“Are you with me, or are you with The Woolwich?” Otto Tepasse probes before insisting I become heavily involved in the ceremonial crushing of a duck carcass. The question has no real relevance, but it’s just one key example of the endearing eccentricity that environs dinner at Otto’s – a classic French restaurant named after its off-the-wall owner.
Opened in 2011, between Chancery Lane tube and King’s Cross, the restaurant has such nostalgic charm, it seems as though it might have been operating since Augustus Escoffier brought haute cuisine to London during the late 1800s. Surprisingly illuminated like Blackpool seafront, the space is fairly compact, cosy with plush banquettes and thick white table cloths, bedecked with an abundance of Marilyn Monroe ephemera and various duck and lobster ornaments. On the menu, French classics include the likes of Alpine Simmental beef with foie gras and a sauce of Madeira and truffle; Burgundian snails baked in parsley and garlic butter; or boudin noir – but the main draw is the pressed duck. But be warned, the dish is not for the faint of heart.
Pressed duck has been a speciality of Parisian restaurant Tour d’Argent since the 1800s, while Otto’s is the only restaurant in London to serve the classic French dish. In his 1999 cookbook Ducks & Geese, S G B Tennant Jr. described the dish as “the height of elegance”, using the entire bird to create a three-course meal. Traditionally, each duck is partially roasted, its breast and legs relieved, liver reserved for the first course, then the carcass is crushed (to make a sauce) in a specially-designed duck press. At the time of writing, these elegant presses fetch up to £3,000 on eBay. To make the sauce, the blood is then reduced with butter, Cognac, port, Madeira wine, lemon and foie gras.
In most 21st century restaurants, the focus is on the chef. At Otto’s, however, service is equally (if not more) important. It is at the table that all of the theatrical glamour of yesteryear ensues and captivates. Between the tableside presentation of the entire raw Challans duck and its brief roasting time, Otto appears with a copper pan filled with Cognac, red wine and Madeira; wielding a box of matches in his other hand. After a tornado of fire threatens my eyebrows, the sauce base is left to reduce while we order starters.
“You are having the Ris de Veau”, Otto insists. I’m given a choice, but assured I’ll love it – “I know you will enjoy this. You have one of those faces”. I’m unable to decide whether that’s a good or bad thing, but he’s not wrong; the dish is sensational. A singular calf’s sweetbread (throat gland) is braised then embellished with nuggets of calves’ kidney, a plump langoustine, grapefruit segments and an outrageous sauce of wine, cream and stock made from the shells of langoustine. The dish’s ingredients read like a recipe for imminent cardiac arrest, but the flavour is simply sublime. A velouté of Jerusalem artichoke is also unreasonably decadent, grandly capped with a shower of black truffle shavings.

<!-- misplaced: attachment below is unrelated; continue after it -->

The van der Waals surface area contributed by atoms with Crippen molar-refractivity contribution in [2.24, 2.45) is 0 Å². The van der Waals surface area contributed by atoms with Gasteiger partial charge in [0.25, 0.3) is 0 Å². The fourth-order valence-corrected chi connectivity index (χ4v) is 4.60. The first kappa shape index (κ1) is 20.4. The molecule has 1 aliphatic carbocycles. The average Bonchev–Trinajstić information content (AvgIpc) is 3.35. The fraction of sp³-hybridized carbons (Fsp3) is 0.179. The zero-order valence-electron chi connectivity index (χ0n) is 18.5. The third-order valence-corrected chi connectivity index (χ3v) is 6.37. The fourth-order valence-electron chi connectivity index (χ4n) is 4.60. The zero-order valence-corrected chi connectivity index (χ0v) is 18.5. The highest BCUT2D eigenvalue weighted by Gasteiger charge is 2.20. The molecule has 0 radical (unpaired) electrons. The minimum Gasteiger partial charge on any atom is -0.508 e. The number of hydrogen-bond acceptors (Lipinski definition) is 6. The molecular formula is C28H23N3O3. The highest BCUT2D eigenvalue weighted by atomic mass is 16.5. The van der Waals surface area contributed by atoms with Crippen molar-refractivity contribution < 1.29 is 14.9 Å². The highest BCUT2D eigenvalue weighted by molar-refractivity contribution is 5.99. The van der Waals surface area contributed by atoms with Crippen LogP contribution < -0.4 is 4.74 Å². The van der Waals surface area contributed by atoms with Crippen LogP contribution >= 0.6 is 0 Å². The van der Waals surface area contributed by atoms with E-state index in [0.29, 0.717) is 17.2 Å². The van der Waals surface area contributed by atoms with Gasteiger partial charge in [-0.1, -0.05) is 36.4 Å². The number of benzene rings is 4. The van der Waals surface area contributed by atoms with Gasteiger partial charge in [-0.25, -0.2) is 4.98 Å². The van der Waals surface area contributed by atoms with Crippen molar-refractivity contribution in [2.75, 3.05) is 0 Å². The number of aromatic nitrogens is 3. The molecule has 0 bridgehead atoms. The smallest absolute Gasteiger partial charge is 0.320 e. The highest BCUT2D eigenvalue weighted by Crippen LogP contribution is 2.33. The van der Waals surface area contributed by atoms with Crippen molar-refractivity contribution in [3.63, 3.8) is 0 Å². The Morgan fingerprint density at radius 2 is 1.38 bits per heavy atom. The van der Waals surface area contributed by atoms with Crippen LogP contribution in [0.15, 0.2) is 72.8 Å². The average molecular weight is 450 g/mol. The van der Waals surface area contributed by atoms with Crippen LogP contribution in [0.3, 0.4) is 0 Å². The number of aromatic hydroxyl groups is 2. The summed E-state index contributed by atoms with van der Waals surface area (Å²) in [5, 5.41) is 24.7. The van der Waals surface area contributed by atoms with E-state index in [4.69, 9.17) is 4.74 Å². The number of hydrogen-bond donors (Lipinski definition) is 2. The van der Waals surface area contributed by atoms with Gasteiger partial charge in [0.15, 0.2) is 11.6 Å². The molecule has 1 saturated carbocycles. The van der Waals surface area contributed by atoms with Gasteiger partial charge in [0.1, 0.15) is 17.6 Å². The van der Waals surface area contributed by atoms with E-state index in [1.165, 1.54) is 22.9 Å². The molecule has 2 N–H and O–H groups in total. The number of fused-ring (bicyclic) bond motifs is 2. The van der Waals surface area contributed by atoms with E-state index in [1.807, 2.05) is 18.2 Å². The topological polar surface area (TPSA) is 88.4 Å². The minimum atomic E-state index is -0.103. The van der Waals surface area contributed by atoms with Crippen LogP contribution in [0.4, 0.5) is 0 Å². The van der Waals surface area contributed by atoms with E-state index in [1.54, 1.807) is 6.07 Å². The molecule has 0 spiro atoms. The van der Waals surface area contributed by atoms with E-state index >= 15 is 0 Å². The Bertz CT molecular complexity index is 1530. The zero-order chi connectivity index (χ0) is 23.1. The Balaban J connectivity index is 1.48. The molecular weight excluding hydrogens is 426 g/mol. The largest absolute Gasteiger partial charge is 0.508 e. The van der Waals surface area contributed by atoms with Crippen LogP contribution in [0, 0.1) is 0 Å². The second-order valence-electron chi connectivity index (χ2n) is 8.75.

The roasted duck is then presented at the table, convoyed by slices of brioche topped with the bird’s livers, sautéed in an ambrosial reduction of red wine. The legs are carved and sent back to the kitchen to be confited, then the breasts are deftly lacerated before the carcass is arranged into a vessel not dissimilar from a miniature iron maiden torture chamber. This enters the duck press and I’m summoned to wear a heavy longhorn Viking helmet and turn the wheel, in front of the whole restaurant, raising eyebrows as I barbarically crush the duck’s bones to extract the blood, bone marrow and offal. This stream of claret liquid is caught in a pan and reduced, combined with the alcohol reduction.
The breasts are then sliced and served with perpetually prepared pomme soufflés (another rare treat) and the chocolate-brown sauce. The sauce is so rich I can feel the years eroding from my natural life span with each mouthful, but I couldn’t care less – the flavour is really that enchanting. Next, the legs return with their crisp skin and flesh that shreds on contact with the fork. These are served with some more sauce, crispy skin that’s cooked in cider, and offcuts from the breast finished in an orange sauce. The duck cookery is superlative, though it’s the sauce from the press that’s most memorably sating. We finish with a slightly underwhelming Gran Marnier soufflé, which still tastes of egg white, and a rum baba so boozy it seems a fitting conclusion to an evening of such gluttony, such unadulterated decadence.
The space is brilliantly bonkers, service is classically charming and the food (overlooking dessert) is generally sensational. Clocking in at just under four hours, dinner is more of a marathon than a sprint; but with a real sense of occasion and dishes seldom seen within Europe, let alone London, Otto’s offers a dinner experience like no other on this side of the Millennium.
Otto’s can be found at 182 Gray’s Inn Road, London, WC1X 8EW.